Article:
Overweight and metabolic and hormonal parameter disruption are induced in adult male mice by manipulations during lactation period.

Department of Drug Research and Evaluation, Istituto Superiore di Sanità, Roma, Italy.
Pediatric Research (Impact Factor: 2.84). 02/2006; 59(1):111-5. DOI: 10.1203/01.pdr.0000190575.12965.ce
Source: PubMed

ABSTRACT Neonatal manipulations (10 min of maternal separation plus s.c. sham injection, daily for the first 21 d of life) determine overweight in male adult mice. In this work, we investigated the mechanisms underlying mild obesity and the alteration of caloric balance. Neonatally manipulated mice become overweight after onset of maturity, showing increased fat tissue and hypertrophic epididymal adipocytes. Increase in body weight occurs in the presence of a small increase in daily food intake (significant only in the adult period) and the absence of a decrease in spontaneous locomotor activity, while the calculated caloric efficiency is higher in manipulated mice, especially in adulthood. Fasting adult animals show hyperglycemia, hyperinsulinemia, hypertriglyceridemia, hypercholesterolemia, and hyperleptinemia. Soon after weaning and in the adulthood, plasma corticosterone and adrenocorticotropin (ACTH) are also significantly increased. Thus, neonatal manipulations in nongenetically susceptible male mice program mild obesity, with metabolic and hormonal alterations that are similar to those found in experimental models of diabetes mellitus, suggesting that this metabolic derangement may have at least part of its roots early on in life and, more interestingly, that psychological and nociceptive stimuli induce these features.

  • Revista de Nutrição 01/2010; 23(1). DOI:10.1590/S1415-52732010000100010 · 0.35 Impact Factor
  • Source
    [Show abstract] [Hide abstract]
    ABSTRACT: Summary We studied mechanisms contributing to stimulus-evoked changes in NAD(P)H fluorescence as a marker of neuronal activation in barrel cortex slices of the mouse. Electrical stimuli were set at frequency (50 Hz), which produced optimal responses and did not induce consistent bleaching of cells. With these stimuli, biphasic fluorescence changes were produced, which were composed of an initial transient decrease ("initial component", 1-3%), followed by a longer lasting transient increase ("overshoot", 1-8%). These responses, which were found to reflect mitochondrial function, were also used to test possible differences between brain function in adult control mice, and in adult mice which during lactation period underwent daily brief (10 min) mother deprivation plus sham injection. Preliminary results show that neonatally stressed adult mice have an initial component with similar amplitude, followed by a consistently higher overshoot. These results may be considered as a new and interesting direction among long-term or permanent changes induced by neonatal stress on brain structures.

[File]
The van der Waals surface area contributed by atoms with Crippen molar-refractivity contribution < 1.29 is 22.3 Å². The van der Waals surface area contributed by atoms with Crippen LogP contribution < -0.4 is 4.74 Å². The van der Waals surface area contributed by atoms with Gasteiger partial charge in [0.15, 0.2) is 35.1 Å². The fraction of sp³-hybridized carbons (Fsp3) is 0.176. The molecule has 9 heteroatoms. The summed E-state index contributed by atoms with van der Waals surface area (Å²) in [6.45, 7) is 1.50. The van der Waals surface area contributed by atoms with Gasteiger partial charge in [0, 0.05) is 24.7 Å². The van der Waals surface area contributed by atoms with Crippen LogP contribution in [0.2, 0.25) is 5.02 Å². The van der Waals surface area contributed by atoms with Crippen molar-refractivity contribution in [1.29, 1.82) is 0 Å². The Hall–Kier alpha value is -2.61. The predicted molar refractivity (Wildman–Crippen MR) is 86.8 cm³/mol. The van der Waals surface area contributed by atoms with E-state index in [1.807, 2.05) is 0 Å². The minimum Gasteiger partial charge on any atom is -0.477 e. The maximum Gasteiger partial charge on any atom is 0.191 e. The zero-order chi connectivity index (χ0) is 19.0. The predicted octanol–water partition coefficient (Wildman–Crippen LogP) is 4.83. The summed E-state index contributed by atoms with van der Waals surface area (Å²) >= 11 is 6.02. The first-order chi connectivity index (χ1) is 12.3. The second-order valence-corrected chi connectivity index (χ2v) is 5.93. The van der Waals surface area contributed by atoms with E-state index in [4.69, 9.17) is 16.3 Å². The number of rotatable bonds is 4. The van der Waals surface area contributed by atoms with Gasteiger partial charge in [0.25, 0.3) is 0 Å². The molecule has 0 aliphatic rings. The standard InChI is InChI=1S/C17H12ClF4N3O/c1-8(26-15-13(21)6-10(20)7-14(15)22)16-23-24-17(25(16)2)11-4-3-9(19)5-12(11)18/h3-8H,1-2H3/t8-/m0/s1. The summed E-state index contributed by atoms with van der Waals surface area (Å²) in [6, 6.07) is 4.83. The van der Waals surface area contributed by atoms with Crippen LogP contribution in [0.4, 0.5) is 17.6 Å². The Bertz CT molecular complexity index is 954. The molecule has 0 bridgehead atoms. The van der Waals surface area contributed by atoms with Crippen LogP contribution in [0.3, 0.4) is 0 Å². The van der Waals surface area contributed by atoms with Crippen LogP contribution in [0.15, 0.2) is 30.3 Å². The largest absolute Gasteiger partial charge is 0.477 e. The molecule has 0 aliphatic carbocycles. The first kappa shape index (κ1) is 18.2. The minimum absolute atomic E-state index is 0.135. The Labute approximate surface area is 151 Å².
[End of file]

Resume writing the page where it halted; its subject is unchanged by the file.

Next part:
• Source
    [Show abstract] [Hide abstract]
    ABSTRACT: Type 2 diabetes mellitus (T2DM) is a multifactorial disease, and its aetiology involves a complex interplay between genetic, epigenetic, and environmental factors. In recent years, evidences from both human and animal experiments have correlated early life factors with programming diabetes risk in adult life. Fetal and neonatal period is crucial for organ development. Many maternal factors during pregnancy may increase the risk of diabetes of offsprings in later life, which include malnutrition, healthy (hyperglycemia and obesity), behavior (smoking, drinking, and junk food diet), hormone administration, and even stress. In neonates, catch-up growth, lactation, glucocorticoids administration, and stress have all been found to increase the risk of insulin resistance or T2DM. Unfavorable environments (socioeconomic situation and famine) or obesity also has long-term negative effects on children by causing increased susceptibility to T2DM in adults. We also address the potential mechanisms that may underlie the developmental programming of T2DM. Therefore, it might be possible to prevent or delay the risk for T2DM by improving pre- and/or postnatal factors.
    Journal of Diabetes Research 12/2013; 2013:485082. DOI:10.1155/2013/485082 · 3.54 Impact Factor

Full-text (2 Sources)

Available from
Jun 10, 2014

Similar Publications